One of three training camps established in North Carolina to train soldiers during World War I, Camp Bragg was established on September 4, 1918 outside of Fayetteville and was the only camp of the three to continue operations after the war. The initial construction of the camp finished on February 1, 1919.
Named after Confederate General Braxton Bragg, Camp Bragg was initially an artillery training ground for World War I troops. Although personnel from Camp McClellan, Alabama were transferred to Camp Bragg after the war, demobilization prompted the U.S. War Department to reduce the size of Camp Bragg. In 1921 Camp Bragg was almost shut down but remained open due to the efforts of General Albert J. Bowley. He was instrumental in advocating the necessity of Camp Bragg to the U.S. War Department and civic organizations in Fayetteville. He convinced the U.S. War Department to rescind the abandonment order on September 16, 1921. Because Camp Bragg was the only military reservation in the United States with enough room to test the newest long-range artillery weaponry, the Army’s Field Artillery board was transferred to Bragg. On September 30, 1922 Camp Bragg became Fort Bragg signifying Bragg’s role as a permanent military base.
Throughout the 1920s and 1930s Fort Bragg served as an important location for testing field artillery. Using its environmental diversity – deep sand, heavy mud, swamps, streams, and forests – soldiers thoroughly tested artillery weapons for efficiency and effectiveness. To foster friendly relations with nearby reidents, a new highway was constructed to connect Fort Bragg to the outside world, and Post Hospital was also built. Fort Bragg later became the headquarters of District A of the Civilian Conversation Corps and the training ground for the National Reserve Officer Training Corps, Officers Reserve Corps, and Citizen Military Training Corps.
With the onset of World War II in the 1940s, Fort Bragg underwent further renovations and was updated for modern warfare training. Paved runways were added, and in March 1942 the Army established the Airborne Command at Fort Bragg commanded by North Carolinian Brigadier General William C. Lee. In August 1942, Lee was promoted to Major General and given command of the Army’s 101st Airborne Division. Both the 82nd and 101st Airborne Divisions were moved to Fort Bragg in late 1942. By the end of World War II, all five airborne divisions, the 82nd, 101st, 11th, 13th, and 17th divisions, all had a presence at Fort Bragg. Fort Bragg continued training soldiers in all capacities and also housed the 9th and 100th infantry divisions, and the 2nd Armored Division. At the war’s end, the 82nd Airborne Division was permanently stationed at Fort Bragg, and the base became known as the “Home of Airborne.”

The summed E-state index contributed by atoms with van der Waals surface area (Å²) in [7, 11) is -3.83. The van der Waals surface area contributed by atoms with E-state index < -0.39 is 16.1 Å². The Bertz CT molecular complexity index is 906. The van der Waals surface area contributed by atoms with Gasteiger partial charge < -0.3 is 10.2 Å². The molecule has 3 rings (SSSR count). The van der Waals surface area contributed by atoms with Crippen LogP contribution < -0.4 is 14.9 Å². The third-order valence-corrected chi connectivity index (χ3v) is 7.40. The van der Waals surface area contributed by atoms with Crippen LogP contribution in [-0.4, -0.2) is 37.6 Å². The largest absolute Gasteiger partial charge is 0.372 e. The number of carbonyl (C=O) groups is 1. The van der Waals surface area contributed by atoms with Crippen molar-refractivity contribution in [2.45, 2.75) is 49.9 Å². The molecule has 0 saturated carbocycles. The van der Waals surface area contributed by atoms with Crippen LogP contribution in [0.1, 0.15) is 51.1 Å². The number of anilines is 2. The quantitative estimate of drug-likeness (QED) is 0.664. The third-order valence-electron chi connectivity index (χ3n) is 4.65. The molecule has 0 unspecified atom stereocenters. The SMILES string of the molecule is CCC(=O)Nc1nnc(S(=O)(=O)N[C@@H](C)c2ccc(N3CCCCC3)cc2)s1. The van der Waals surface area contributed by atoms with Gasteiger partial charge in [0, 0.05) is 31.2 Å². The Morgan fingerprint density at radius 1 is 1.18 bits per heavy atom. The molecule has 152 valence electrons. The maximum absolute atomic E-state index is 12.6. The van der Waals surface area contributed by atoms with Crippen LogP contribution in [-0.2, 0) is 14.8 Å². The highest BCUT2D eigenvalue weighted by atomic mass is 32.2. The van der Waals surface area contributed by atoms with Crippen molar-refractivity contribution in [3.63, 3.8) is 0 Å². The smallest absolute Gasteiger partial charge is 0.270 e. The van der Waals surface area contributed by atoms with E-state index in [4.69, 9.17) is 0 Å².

In the 1950s Fort Bragg expanded once more. In 1952 Bragg became the home of the Army’s Psychological Warfare Center (now U.S. Army Special Operations Command) and became the headquarters for Special Forces Soldiers. During the Cold War Fort Bragg troops participated in U.S. operations, including those in the Dominican Republic, Vietnam, Grenada, and the Caribbean. In the 1990s, Fort Bragg soldiers were instrumental in Operation Desert Shield/Desert Storm.
As direct military conflicts subsided, soldiers from Fort Bragg played an important role in humanitarian and peace keeping efforts. These efforts included relief work after Hurricane Andrew and participation in Operation Restore Democracy in Haiti, Operation Safe Haven and Safe Passage for Cuban refugees, Operation Joint Endeavor in Bosnia, and Operations Allied Force/Joint Guardian/Rapid Guardian in Albania/Kosovo. These humanitarian missions continued into the 2000s; soldiers supported relief efforts for Hurricane Katrina in 2005 and the earthquake in Haiti in 2010. Bragg is also one of the primary military bases supporting military Operations Iraqi Freedom, Enduring Freedom, and New Dawn.
In 2011 Fort Bragg became the home of U.S Army Forces Command and the U.S. Army Reserve command following their relocation after Fort Macpherson, Georgia, was closed under the Base Realignment and Closure (BRAC) Legislation. Currently, Fort Bragg is the “Home of Airborne and Special Operations” and is one of the largest military complexes in the world.
U.S. Army Fort Bragg, “Fort Bragg History”, http://www.bragg.army.mil/Pages/History.aspx (accessed Nov. 28, 2012).
Military.Com, “Fort Bragg” http://www.military.com/base-guide/fort-bragg (accessed Nov. 28, 2012).
William S. Powell, North Carolina Through Four Centuries, (University of North Carolina Press: Chapel Hill, 1989), 459-460.